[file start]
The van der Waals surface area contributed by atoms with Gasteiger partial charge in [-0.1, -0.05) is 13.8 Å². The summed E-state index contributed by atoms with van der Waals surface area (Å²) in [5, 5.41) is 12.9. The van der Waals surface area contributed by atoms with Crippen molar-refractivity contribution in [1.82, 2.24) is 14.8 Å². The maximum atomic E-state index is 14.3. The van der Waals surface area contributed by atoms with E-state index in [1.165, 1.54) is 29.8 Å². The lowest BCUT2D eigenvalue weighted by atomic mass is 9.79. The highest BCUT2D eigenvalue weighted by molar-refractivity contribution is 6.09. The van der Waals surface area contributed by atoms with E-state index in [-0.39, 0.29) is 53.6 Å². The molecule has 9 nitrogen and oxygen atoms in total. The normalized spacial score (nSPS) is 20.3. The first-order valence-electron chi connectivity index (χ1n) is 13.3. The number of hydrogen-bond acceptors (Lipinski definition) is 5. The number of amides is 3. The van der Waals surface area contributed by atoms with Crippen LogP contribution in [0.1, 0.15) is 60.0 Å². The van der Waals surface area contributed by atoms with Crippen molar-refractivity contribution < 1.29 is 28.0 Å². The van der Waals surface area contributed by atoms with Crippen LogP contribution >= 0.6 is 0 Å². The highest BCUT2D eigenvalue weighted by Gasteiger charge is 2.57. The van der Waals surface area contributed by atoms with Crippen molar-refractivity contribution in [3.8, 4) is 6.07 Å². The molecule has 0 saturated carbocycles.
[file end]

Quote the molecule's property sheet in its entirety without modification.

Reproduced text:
The van der Waals surface area contributed by atoms with Gasteiger partial charge in [-0.1, -0.05) is 13.8 Å². The summed E-state index contributed by atoms with van der Waals surface area (Å²) in [5, 5.41) is 12.9. The van der Waals surface area contributed by atoms with Crippen molar-refractivity contribution in [1.82, 2.24) is 14.8 Å². The maximum atomic E-state index is 14.3. The van der Waals surface area contributed by atoms with E-state index in [1.165, 1.54) is 29.8 Å². The lowest BCUT2D eigenvalue weighted by atomic mass is 9.79. The highest BCUT2D eigenvalue weighted by molar-refractivity contribution is 6.09. The van der Waals surface area contributed by atoms with E-state index in [-0.39, 0.29) is 53.6 Å². The molecule has 9 nitrogen and oxygen atoms in total. The normalized spacial score (nSPS) is 20.3. The first-order valence-electron chi connectivity index (χ1n) is 13.3. The number of hydrogen-bond acceptors (Lipinski definition) is 5. The number of amides is 3. The van der Waals surface area contributed by atoms with Crippen LogP contribution in [0.1, 0.15) is 60.0 Å². The van der Waals surface area contributed by atoms with Crippen molar-refractivity contribution < 1.29 is 28.0 Å². The van der Waals surface area contributed by atoms with Crippen LogP contribution >= 0.6 is 0 Å². The highest BCUT2D eigenvalue weighted by Gasteiger charge is 2.57. The van der Waals surface area contributed by atoms with Crippen molar-refractivity contribution in [3.8, 4) is 6.07 Å². The molecule has 0 saturated carbocycles.